Tuesday, September 05, 2006

Orbifolds of six-dimensional tori

First, a few unphysical comments. Many physicists, especially in the U.S., may have observed that their article is likely to get a slightly higher attention of the peers if it appears at the top or near the top of the arXiv listings.

In a wild random community, this would lead to an increased concentration of texts written by silly but self-confident authors. I think it is fair to say that in the context of hep-th, this effect leads to an increased percentage of important, impressive, and perfectionist papers near the top.




So far this mechanism works well and I hope that no irresponsible reader of these lines has an access to the arXiv. This night seems to be no exception. There are two impressive papers by D. Lüst, S. Reffert, E. Scheidegger, S. Stieberger - two gifts from German string theory:

Be ready for 170+ pages in total plus 256 bonus pages. The first paper focuses on the KKLT physics and the Kähler potential (for the Kähler moduli), among other physical quantities. The second paper is more mathematical and kind of cute. Both papers share a certain mathematical framework.

Free two-dimensional conformal field theories are probably the simplest ones we have - at least for particle physicists (the statistical mechanicians could find the Ising model and minimal models easier). They describe strings propagating in locally flat spaces or their generalizations. They are easier to be dealt with and they enjoy the same physically attractive and realistic properties as more general Calabi-Yau spaces. The orbifolds of tori and their resolutions can be viewed as a subclass of the Calabi-Yau manifolds that is friendly to those who want to make explicit calculations. It is also conceivable that they have more important special physical properties.

In the conventional physical scenarios of perturbative string theory, 10-4=6 dimensions must be compactified. Assuming locally flat geometries, the compact manifold must be an orbifold of a six-torus. Such an orbifold must be an orbifold by a finite group. As far as I can imagine, it must be an Abelian one. This finite group must be a symmetry of the torus - or equivalently, it must the symmetry of the six-dimensional lattice Gamma that defines the torus via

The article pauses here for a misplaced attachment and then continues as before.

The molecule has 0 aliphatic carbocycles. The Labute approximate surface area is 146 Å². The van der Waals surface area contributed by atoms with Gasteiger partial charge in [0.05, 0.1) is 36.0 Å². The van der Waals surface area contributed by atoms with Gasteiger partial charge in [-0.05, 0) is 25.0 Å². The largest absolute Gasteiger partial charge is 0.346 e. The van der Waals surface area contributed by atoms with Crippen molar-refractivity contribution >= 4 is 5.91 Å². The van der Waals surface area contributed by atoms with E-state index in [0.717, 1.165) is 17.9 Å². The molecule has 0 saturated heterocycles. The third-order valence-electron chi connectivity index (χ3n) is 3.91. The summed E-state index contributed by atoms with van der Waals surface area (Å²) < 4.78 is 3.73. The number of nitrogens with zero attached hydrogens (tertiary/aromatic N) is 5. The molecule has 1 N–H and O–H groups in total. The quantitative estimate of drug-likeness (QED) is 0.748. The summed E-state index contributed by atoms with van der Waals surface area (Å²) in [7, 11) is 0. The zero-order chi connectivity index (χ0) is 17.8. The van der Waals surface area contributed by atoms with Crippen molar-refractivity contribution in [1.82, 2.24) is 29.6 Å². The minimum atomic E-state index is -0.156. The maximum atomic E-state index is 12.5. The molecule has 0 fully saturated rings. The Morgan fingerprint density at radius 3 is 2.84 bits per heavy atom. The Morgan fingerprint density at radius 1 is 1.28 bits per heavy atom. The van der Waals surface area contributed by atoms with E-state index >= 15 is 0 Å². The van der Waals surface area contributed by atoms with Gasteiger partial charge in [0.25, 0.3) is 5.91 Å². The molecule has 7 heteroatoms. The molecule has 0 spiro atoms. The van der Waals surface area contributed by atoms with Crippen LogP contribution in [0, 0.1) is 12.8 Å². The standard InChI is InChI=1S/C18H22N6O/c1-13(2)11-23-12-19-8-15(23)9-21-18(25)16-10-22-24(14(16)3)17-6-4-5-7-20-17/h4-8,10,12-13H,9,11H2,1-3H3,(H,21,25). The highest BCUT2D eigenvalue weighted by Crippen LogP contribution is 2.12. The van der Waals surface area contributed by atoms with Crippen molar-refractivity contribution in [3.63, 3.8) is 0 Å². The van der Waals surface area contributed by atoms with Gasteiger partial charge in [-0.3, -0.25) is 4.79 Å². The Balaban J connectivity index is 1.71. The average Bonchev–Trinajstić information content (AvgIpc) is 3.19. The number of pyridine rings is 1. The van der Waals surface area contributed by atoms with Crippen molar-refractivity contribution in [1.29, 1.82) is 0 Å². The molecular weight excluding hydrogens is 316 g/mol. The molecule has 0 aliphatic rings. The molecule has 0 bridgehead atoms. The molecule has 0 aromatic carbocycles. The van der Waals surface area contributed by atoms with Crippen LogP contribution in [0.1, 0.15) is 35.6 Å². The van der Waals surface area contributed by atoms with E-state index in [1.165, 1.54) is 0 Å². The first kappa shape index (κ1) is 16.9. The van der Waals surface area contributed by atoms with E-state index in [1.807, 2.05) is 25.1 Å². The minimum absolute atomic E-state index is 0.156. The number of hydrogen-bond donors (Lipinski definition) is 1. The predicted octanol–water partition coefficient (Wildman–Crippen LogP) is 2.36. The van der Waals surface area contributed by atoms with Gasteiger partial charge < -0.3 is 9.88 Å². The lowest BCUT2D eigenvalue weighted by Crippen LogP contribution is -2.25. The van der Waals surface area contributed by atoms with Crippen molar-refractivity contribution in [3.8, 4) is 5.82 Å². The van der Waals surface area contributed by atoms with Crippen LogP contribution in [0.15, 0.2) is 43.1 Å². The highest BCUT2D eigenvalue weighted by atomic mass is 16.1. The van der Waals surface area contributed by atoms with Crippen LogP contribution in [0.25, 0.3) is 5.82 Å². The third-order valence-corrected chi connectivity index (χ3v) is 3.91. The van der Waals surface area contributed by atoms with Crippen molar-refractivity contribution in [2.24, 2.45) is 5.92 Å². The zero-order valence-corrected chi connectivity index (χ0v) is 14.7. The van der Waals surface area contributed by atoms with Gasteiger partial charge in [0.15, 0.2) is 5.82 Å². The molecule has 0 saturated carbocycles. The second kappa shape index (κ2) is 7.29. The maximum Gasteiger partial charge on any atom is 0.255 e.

• T^6 = R^6 / Gamma

If you view this "R^6" space as a Cartan subalgebra, "Gamma" may be interpreted as a root lattice of a group, at least if you scale its elements appropriately. The corresponding group is a product of factors chosen from the set SU(2), SU(3), SU(4), SU(5), SU(6), SU(7), SO(5), SO(8), SO(9), SO(10), G2, F4, E6. Note that some groups are omitted - such as SO(7) - try to guess why. Others are equivalent to an element of the list. The total rank must equal six and the authors classify all possibilities.

Truth to be said, you can't get all lattices as these simple products. You will also need two kinds of a generalized Coxeter twist to obtain three choices or so. The discrete symmetries that you may use to orbifold these tori are products "Z_M x Z_N" where the numbers can be between 1 and 8 or they may be 12. Again, the possibilities are listed.

There are new closed string moduli in the twisted sectors stuck near the fixed points of the orbifold whose vev resolves the orbifolds. Such a resolution creates new cycles in the homology and the mathematical paper tells you what the topologies and intersection numbers of these cycles are. Recall that a complex codimension 1 submanifolds - four-cycles, in this case - are called divisors. Their topology is given. Possible orientifolds of the previous constructions are also constructed.

The physical paper gives remarkably explicit formulae for the Kähler potential entering into the supersymmetric spacetime action for the Kähler moduli. They pay a special attention to the Calabi-Yaus without any complex structure moduli. Surprisingly, this condition expressed as "h^{2,1}=0" is satisfied by quite many elements in their list. They study carefully what is needed for the KKLT construction and argue that these conditions prohibit the "h^{2,1}=0" orientifolds. In the later parts of the physics paper, they discuss the stabilization of those cases that can be stabilized, via fluxes and racetrack superpotential.

1 comment:

  1. Dear Lubos,
    thank you very much for this recommendation!


    Lubos, is your work schedule form by Eurostring workshop Brno 2006 ?

    http://dumbell.physics.muni.cz/string/program.html

    (I am looking forward to see especially Hull, Horava, Schnabl lectures.)


    Please what is your opinion about no-go theorem for moduli stabilization?

    Thank you very much obliged.
    Salute, Planckeon

    ReplyDelete